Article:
Greener and more efficient use of our precious natural resources can only come from harnessing technology. In the Naturally Resourceful series, Resource Works writer Don Hauka looks at the British Columbia companies that are on the leading edge of this transformation. Eighth in the series.
Sometimes you have to go to great heights to level the data playing field here on earth.
So Scott Larson is reaching for the stars to make the Internet of Things more affordable for small, medium and large organizations alike.
Larson's Helios Wire is building a satellite-enabled monitoring and messaging service that will allow tracking and communication with up to 5 billion devices worldwide. Once up and running, it will allow businesses in the resource and other sectors to -- among other things -- track and monitor remote assets and personnel. And the Burnaby-based firm is counting down to lift-off.
"Our first satellite is going up by the end of this year," says Larson. "It's a prototype satellite that gets the data flowing and allows us to build out the use case for a bunch of different industries. Our first two commercial satellites will be launched early next fall and those are the ones that allow us to scale up the company."
Internet of Things (IoT) technology is being billed as "the next Industrial Revolution." It makes use of the Internet of computing devices embedded in everyday objects, enabling them to send and receive data. Industry experts predict that by 2020, 24 billion IoT connected devices will be in existence and $6 trillion will be spent on IoT solutions.
Helios Wire is at the forefront of this new tech-revolution. The network they're creating will provide businesses with more data on everything from the condition of high-priced oil and gas or mining equipment to how much water or fertilizer an individual plant in a field needs.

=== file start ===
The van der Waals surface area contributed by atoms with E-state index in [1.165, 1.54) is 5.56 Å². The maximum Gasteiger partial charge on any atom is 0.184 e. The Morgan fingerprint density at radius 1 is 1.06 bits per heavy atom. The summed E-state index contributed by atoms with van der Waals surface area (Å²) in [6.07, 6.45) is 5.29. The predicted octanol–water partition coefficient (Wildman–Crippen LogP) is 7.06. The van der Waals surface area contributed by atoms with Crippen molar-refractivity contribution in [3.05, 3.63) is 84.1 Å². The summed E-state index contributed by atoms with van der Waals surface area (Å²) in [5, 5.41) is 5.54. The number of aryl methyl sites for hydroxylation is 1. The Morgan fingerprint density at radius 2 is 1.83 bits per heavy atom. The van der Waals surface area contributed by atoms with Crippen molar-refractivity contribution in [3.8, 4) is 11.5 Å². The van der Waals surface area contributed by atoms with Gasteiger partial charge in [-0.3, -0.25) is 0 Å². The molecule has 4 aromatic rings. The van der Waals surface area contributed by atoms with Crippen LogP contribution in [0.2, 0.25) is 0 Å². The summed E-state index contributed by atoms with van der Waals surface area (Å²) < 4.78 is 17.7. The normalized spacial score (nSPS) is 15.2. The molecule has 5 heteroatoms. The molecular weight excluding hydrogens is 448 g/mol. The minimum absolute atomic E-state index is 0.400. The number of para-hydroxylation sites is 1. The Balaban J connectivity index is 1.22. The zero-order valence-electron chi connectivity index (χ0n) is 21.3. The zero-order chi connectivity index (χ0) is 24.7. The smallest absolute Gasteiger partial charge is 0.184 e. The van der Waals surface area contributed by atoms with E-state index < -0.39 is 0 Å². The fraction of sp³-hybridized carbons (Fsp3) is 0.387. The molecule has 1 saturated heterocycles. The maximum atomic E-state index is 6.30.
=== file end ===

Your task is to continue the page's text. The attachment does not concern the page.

"We can connect devices, equipment, pieces of machinery, even people cheaply to the internet," says Larson.
"You get information from things, take that information and blend it together and use that information to make actionable, intelligent decisions."
For instance, take a mining operation in a remote area. Equipment can be tagged with one of two different types of ground-based sensors. One is about the size of a cell phone and is used for mobile pieces of equipment. It can track location, elevation or almost any other information a business wants or needs from it. The data is contained in small packets -- it's not streaming or always on. It's sent up to the network's satellites and forwarded down to antennas on the ground where it is then uploaded to a cloud-based analytics platform.
The other Helios Wire ground unit is a powered, solar-powered standalone the size of a shoebox. It can be mounted on a pole in the middle of a mine site or any location and picked data from a wide range and relay it up to the satellites.
"Using this data, a mining operation can track the location of expensive assets: where they are, are they on, have they been moved, what's the vibration, what's the temperature, what's the noise?" says Larson.